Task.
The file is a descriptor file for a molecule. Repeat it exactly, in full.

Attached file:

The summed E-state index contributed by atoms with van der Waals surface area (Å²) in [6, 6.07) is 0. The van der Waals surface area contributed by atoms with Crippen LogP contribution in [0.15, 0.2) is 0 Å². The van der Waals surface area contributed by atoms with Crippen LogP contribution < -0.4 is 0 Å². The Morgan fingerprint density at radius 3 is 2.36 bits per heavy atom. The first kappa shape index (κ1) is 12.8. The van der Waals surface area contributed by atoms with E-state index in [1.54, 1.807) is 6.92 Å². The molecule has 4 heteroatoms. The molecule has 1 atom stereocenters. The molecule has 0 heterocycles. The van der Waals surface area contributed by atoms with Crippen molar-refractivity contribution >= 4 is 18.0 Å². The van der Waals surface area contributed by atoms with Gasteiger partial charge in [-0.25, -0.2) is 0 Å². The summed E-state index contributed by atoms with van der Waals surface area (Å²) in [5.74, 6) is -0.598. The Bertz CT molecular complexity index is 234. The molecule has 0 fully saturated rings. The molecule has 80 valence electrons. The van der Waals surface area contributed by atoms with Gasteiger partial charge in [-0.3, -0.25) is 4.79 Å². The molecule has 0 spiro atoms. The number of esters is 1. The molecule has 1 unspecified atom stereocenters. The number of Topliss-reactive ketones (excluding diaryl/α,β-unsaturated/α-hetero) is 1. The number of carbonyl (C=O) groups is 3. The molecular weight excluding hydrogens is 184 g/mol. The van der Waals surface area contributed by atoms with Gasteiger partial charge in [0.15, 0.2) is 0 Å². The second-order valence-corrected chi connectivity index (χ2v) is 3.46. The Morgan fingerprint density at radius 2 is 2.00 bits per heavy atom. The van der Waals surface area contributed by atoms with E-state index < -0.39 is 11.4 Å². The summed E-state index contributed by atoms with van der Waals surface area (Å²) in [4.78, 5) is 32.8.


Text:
The summed E-state index contributed by atoms with van der Waals surface area (Å²) in [6, 6.07) is 0. The van der Waals surface area contributed by atoms with Crippen LogP contribution in [0.15, 0.2) is 0 Å². The van der Waals surface area contributed by atoms with Crippen LogP contribution < -0.4 is 0 Å². The Morgan fingerprint density at radius 3 is 2.36 bits per heavy atom. The first kappa shape index (κ1) is 12.8. The van der Waals surface area contributed by atoms with E-state index in [1.54, 1.807) is 6.92 Å². The molecule has 4 heteroatoms. The molecule has 1 atom stereocenters. The molecule has 0 heterocycles. The van der Waals surface area contributed by atoms with Crippen molar-refractivity contribution >= 4 is 18.0 Å². The van der Waals surface area contributed by atoms with Gasteiger partial charge in [-0.25, -0.2) is 0 Å². The summed E-state index contributed by atoms with van der Waals surface area (Å²) in [5.74, 6) is -0.598. The Bertz CT molecular complexity index is 234. The molecule has 0 fully saturated rings. The molecule has 80 valence electrons. The van der Waals surface area contributed by atoms with Gasteiger partial charge in [-0.3, -0.25) is 4.79 Å². The molecule has 0 spiro atoms. The number of esters is 1. The molecule has 1 unspecified atom stereocenters. The number of Topliss-reactive ketones (excluding diaryl/α,β-unsaturated/α-hetero) is 1. The number of carbonyl (C=O) groups is 3. The molecular weight excluding hydrogens is 184 g/mol. The van der Waals surface area contributed by atoms with Gasteiger partial charge in [0.15, 0.2) is 0 Å². The second-order valence-corrected chi connectivity index (χ2v) is 3.46. The Morgan fingerprint density at radius 2 is 2.00 bits per heavy atom. The van der Waals surface area contributed by atoms with E-state index < -0.39 is 11.4 Å². The summed E-state index contributed by atoms with van der Waals surface area (Å²) in [4.78, 5) is 32.8.